While in the service of Darius the Mede, he aroused the antipathy of the other presidents and of the satraps. Unable to find any fault with his official acts, they induced the king to make a decree, apparently general in form and purpose, but really aimed at Daniel alone. They saw that they could find no valid accusation against him, unless they found it in connection with something concerning the law of his God. They therefore caused the king to make a decree that no one should make a request of anyone for the space of thirty days, save of the king. Daniel, having publicly prayed three times a day as he was in the habit of doing, was caught in the act, accused, and on account of the irrevocability of a law of the Medes and Persians, was condemned in accordance with the decree to be cast into a den of lions. The king was much troubled at this, but was unable to withhold the punishment. However, he expressed to Daniel his belief that his God in whom he trusted continually would deliver him; and so indeed it came to pass. For in the morning, when the king drew near to the mouth of the den, and called to him, Daniel said that God had sent His angel and shut the mouths of the lions. So Daniel was taken up unharmed, and at the command of the king his accusers, having been cast into tile den, were destroyed before they reached the bottom.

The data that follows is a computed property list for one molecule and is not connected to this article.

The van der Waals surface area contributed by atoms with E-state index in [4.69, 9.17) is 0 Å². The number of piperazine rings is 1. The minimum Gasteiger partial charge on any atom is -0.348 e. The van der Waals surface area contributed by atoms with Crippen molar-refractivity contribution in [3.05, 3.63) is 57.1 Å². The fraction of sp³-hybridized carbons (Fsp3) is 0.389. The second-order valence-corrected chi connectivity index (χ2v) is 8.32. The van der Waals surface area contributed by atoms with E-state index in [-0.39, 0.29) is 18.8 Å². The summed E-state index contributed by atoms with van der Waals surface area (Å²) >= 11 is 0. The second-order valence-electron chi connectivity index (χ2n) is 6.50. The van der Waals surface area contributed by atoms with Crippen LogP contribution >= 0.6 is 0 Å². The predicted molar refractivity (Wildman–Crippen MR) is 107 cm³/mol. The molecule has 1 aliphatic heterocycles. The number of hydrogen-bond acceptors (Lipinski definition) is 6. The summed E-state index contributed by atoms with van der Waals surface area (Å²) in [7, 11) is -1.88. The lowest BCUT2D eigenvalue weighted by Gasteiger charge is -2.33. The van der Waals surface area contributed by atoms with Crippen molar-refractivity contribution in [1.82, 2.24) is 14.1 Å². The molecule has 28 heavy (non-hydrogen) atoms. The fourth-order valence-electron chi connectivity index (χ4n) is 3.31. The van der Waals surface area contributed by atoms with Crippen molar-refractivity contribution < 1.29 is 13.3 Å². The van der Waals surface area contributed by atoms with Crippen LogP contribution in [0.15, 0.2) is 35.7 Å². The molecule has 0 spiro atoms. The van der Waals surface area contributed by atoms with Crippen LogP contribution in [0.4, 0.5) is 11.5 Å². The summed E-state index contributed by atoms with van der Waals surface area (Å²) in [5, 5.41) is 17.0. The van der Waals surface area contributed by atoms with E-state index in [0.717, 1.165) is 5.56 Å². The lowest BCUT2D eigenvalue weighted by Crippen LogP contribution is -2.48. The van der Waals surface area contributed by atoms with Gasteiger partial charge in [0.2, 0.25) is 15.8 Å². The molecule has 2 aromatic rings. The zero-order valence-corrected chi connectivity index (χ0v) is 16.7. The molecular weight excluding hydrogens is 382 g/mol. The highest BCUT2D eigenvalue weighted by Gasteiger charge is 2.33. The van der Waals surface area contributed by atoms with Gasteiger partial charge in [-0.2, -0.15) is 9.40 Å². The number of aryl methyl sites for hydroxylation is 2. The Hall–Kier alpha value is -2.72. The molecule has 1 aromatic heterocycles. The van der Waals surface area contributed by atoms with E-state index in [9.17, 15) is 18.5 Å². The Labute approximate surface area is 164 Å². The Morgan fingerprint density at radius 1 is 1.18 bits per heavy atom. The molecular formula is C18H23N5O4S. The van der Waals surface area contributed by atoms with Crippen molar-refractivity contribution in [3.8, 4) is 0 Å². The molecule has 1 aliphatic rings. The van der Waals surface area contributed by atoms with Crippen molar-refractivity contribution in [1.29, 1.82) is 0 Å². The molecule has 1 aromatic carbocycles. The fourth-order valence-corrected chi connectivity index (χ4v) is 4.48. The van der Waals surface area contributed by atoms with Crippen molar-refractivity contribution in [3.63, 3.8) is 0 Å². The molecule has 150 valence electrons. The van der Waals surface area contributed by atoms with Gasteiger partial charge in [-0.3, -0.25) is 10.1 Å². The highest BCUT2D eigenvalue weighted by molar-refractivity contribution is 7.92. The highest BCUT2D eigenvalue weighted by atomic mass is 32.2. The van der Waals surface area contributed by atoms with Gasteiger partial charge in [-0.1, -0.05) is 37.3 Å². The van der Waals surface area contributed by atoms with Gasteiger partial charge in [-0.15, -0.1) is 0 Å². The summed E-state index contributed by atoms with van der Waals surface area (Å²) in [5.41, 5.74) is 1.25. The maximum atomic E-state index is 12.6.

Besides the commentaries and other works mentioned in the article on the Book of Daniel, valuable information may be found in Josephus and in Payne Smith’s Lectures on Daniel.

Additional Material

DANIEL (MAN) (דָּֽנִיֵּ֜אל, God is my judge, LXX Δανιήλ, G1248, Daniēl).

1. The second son of David (1 Chron 3:1, the Chileab of 2 Sam 3:3).

2. A priest of the postexilic period (Ezra 8:2; Neh 10:6).

3. The exilic seer traditionally credited with authorship of the Book of Daniel. This man is commonly accorded the status of a prophet, but this is technically incorrect. His life experiences show that he was more of a statesman in a foreign court than a mediator of divine revelation to a theocratic community. Yet it is also true that his outlook contains elements which are in full accord with the highest spiritual traditions of Heb. prophecy generally.

The Ugaritic Legend of Aqht referred to an ancient Phoenician king named Dnil (vocalized as Dan’el or Dani’el) who was reputedly wise and upright. The reference to “Daniel” in Ezekiel 14:14 may point to some such antediluvian person, and not a contemporary of Ezekiel. So also in Ezekiel 28:3 where the prophet also mocked Tyre sarcastically because she was “wiser than Daniel.”


E. J. Young, The Prophecy of Daniel (1949); E. W. Heaton, The Book of Daniel (1956).